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Northern and Southern Hemisphere Polar Cap Indices: to what extent do they agree and to what extent should they agree?
  • Michael Lockwood
Michael Lockwood
University of Reading

Corresponding Author:m.lockwood@reading.ac.uk

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The IAGA-endorsed Polar Cap indices for the northern and southern hemispheres, PCN and PCS, are compared for 1998-2021. Potential effects of the slightly-different, and changing, magnetic coordinates of the two magnetic stations employed, Thule (Qaanaaq) in Greenland and Vostok in Antarctica, are investigated. It is shown that the agreement in overall behaviour of the two indices is very close indeed but that PCS consistently correlates slightly better with solar wind parameters than PCN. Optimum lags for these correlations are 19 min. for 1-min. data and 37 min. for hourly averages. The correlations are significantly higher with the predicted magnetopause reconnection voltage, which is a linear predictor of PCN and PCS for all 1-hour data and for all but the largest 0.1% of 1-min. values. The indices show lower correlation and marked non-linearity (tending to saturation) at all levels with the estimated magnetopause reconnection electric field or the estimated power input into the magnetosphere. The PCN index is shown to correlate closely with the transpolar voltage measured by the northern-hemisphere SuperDARN radar network and both PCN and PCS clearly show the Russell-McPherron effect of dipole tilt and the Y-component of the interplanetary magnetic field. However the patterns in time-of-year and Universal Time (UT) are complicated by lobe reconnection during northward-IMF, the effect of which on the indices is shown to be predominantly a summer hemisphere phenomenon and gives UT dependence on the IMF Y-component that is predicted theoretically.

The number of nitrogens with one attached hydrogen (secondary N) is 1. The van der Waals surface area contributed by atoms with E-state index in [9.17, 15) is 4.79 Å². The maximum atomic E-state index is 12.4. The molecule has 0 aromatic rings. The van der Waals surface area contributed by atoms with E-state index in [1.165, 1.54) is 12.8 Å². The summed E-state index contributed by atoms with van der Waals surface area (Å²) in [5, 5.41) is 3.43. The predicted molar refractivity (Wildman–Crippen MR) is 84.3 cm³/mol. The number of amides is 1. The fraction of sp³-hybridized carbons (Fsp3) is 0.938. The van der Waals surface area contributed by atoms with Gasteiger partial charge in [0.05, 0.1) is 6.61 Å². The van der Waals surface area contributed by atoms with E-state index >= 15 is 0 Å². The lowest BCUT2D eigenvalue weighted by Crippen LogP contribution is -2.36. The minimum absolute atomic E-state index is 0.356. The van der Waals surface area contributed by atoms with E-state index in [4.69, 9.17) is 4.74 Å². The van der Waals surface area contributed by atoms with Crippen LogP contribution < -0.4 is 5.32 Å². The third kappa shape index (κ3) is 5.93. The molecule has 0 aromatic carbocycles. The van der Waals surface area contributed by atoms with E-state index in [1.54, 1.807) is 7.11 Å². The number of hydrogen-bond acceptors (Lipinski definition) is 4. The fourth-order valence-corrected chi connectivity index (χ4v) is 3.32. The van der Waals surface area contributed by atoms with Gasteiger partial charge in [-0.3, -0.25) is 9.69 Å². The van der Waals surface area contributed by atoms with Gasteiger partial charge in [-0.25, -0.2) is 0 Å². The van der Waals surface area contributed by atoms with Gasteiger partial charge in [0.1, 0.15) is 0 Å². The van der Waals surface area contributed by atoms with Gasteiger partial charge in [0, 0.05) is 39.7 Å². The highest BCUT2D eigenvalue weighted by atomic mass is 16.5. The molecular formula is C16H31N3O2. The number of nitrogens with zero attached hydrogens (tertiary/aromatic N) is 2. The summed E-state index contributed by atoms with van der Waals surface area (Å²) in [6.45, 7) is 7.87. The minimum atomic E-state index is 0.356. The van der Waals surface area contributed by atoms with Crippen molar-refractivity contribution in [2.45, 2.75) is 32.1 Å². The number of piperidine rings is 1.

08 Mar 2023Submitted to ESS Open Archive
09 Mar 2023Published in ESS Open Archive